Olympus OM-D E-M10 Mark II Review
Olympus second generation base OM-D with an anti-alias-filter-free 16 MP Four-Thirds CMOS sensor mounted on a 5-axis in-body stabilization system. Speedy 8.5 FPS drive, full HD @ 60 FPS and a wealth of features in a compact and lightweight body. Offers a 2.4 MP 0.45" EVF with 0.62X magnification and 100% coverage, plus dual control-dials and a highly customizable interface.
Fuji X-Pro2 Review
Fuji flagship XF-mount mirrorless with 24 MP APS-C X-Trans CMOS III sensor. 273-Point AF with 169 Phase-Detect points. 8 FPS Drive, 1080p video. Dual control-dials, direct dials and a hybrid viewfinder in a weather-sealed freezeproof body.
Panasonic Lumix DMC-ZS100 Review
The only premium travel-zoom! 20 megapixels 1" high-speed CMOS sensor paired with a stabilized 25-250mm F/2.8-5.9 optical zoom. 50 FPS Drive, 4K Ultra-HD video, 1/16000-60s Hybrid Shutter, Post-Shot Focus, 4K Live-Cropping, Time-Lapse Video and more. Dual control-dials plus a built-in EVF with Eye-Start sensor.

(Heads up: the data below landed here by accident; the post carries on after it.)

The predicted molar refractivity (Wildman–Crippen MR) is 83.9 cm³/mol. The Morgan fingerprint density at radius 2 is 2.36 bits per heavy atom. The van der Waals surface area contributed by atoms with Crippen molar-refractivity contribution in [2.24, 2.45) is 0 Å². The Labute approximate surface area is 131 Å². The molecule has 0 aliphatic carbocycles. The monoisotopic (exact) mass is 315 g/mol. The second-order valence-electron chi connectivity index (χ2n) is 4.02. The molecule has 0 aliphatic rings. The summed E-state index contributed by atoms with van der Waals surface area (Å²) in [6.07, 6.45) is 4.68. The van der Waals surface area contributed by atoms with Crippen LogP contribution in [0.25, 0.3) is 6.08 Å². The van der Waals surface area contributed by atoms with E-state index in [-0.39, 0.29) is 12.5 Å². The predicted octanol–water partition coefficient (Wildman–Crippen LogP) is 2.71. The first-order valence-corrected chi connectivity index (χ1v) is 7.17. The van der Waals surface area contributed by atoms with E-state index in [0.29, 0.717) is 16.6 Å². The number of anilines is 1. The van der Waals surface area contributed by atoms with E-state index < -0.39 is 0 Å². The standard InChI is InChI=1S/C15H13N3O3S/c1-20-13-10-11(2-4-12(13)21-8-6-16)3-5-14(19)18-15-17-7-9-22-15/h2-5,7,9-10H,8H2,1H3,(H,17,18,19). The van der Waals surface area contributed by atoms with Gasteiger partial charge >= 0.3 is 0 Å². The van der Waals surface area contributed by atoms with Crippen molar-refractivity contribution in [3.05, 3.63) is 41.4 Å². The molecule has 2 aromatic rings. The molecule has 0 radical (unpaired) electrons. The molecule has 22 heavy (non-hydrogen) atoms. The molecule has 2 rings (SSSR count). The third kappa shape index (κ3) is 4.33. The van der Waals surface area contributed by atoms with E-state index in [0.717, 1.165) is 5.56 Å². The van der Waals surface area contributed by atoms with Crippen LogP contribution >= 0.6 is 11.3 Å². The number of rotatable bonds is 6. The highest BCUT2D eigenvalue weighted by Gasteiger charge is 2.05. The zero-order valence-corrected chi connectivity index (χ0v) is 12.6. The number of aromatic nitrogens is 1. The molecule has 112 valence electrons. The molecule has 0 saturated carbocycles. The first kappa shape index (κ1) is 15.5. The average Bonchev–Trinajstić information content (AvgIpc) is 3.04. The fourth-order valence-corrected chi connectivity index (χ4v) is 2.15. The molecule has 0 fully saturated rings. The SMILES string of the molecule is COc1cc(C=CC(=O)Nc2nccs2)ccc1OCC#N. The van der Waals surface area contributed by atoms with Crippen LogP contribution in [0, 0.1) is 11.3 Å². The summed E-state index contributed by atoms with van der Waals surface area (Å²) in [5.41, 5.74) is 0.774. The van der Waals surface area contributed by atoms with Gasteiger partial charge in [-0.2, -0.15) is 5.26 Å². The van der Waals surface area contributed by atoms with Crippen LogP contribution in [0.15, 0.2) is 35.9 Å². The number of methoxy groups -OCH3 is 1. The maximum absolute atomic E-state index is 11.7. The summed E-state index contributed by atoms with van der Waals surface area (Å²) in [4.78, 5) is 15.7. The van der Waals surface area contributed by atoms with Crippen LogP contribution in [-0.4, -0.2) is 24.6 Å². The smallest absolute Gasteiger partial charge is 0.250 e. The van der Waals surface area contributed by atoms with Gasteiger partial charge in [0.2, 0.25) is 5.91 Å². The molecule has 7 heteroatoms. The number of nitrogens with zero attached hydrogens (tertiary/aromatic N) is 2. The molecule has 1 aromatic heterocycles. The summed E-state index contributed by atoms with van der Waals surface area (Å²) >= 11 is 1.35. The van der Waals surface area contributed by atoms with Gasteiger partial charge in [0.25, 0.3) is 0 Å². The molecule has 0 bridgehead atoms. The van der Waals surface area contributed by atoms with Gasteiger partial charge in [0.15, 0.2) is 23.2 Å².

Canon EOS Rebel T6s Review
Newly designed Rebel with dual control-dials and top status LCD. 24 MP APS-C sensor, Hybrid AF III with 19 all-cross points and on-sensor Phase-Detect AF. 5 FPS Drive and full 1080p HD video capture.
Canon Powershot G3 X Review
Ultra-zoom with a 25X optical zoom lens and large 20 MP 1" CMOS sensor in a weather-sealed body with dual control-dials, a lens ring and efficient controls. Captures full 1080p HD video at 60 FPS with internal or external stereo sound.
Best Digital Cameras of 2015
The best new digital cameras of 2015. Plus, find out which ones of 2014 still lead their category. Compact, Premium Cameras, Ultra-Zooms, Mirrorless and DSLR are all covered.
Panasonic Lumix DMC-G7 Review
16 megapixels Micro Four-Thirds mirrorless. 2.4 MP 0.5" EVF with Eye-Start sensor plus dual control-dials. 4K Ultra-HD video, 8 FPS continuous-drive, hybrid shutter with 1/16000-60s shutter-speeds, ISO 100-25600 and Contrast-Detect DFD autofocus system sensitive to -4 EV.